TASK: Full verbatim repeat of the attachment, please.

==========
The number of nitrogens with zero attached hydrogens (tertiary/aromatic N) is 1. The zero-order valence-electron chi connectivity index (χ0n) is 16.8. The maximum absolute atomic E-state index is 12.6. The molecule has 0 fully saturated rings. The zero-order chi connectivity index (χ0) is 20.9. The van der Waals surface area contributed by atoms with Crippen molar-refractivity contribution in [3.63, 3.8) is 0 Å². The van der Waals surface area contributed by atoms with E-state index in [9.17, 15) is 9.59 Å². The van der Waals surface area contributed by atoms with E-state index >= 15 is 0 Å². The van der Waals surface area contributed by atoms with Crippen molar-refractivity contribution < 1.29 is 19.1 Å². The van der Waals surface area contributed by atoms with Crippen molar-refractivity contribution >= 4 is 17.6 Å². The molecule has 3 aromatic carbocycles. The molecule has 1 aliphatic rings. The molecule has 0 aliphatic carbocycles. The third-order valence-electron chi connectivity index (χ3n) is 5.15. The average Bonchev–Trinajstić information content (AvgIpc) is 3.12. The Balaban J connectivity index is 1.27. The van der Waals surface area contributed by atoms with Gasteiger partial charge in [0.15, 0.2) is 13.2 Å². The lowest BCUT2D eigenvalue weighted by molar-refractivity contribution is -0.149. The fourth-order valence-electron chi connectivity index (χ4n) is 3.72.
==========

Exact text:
The number of nitrogens with zero attached hydrogens (tertiary/aromatic N) is 1. The zero-order valence-electron chi connectivity index (χ0n) is 16.8. The maximum absolute atomic E-state index is 12.6. The molecule has 0 fully saturated rings. The zero-order chi connectivity index (χ0) is 20.9. The van der Waals surface area contributed by atoms with Crippen molar-refractivity contribution in [3.63, 3.8) is 0 Å². The van der Waals surface area contributed by atoms with E-state index in [9.17, 15) is 9.59 Å². The van der Waals surface area contributed by atoms with E-state index >= 15 is 0 Å². The van der Waals surface area contributed by atoms with Crippen molar-refractivity contribution < 1.29 is 19.1 Å². The van der Waals surface area contributed by atoms with Crippen molar-refractivity contribution >= 4 is 17.6 Å². The molecule has 3 aromatic carbocycles. The molecule has 1 aliphatic rings. The molecule has 0 aliphatic carbocycles. The third-order valence-electron chi connectivity index (χ3n) is 5.15. The average Bonchev–Trinajstić information content (AvgIpc) is 3.12. The Balaban J connectivity index is 1.27. The van der Waals surface area contributed by atoms with Gasteiger partial charge in [0.15, 0.2) is 13.2 Å². The lowest BCUT2D eigenvalue weighted by molar-refractivity contribution is -0.149. The fourth-order valence-electron chi connectivity index (χ4n) is 3.72.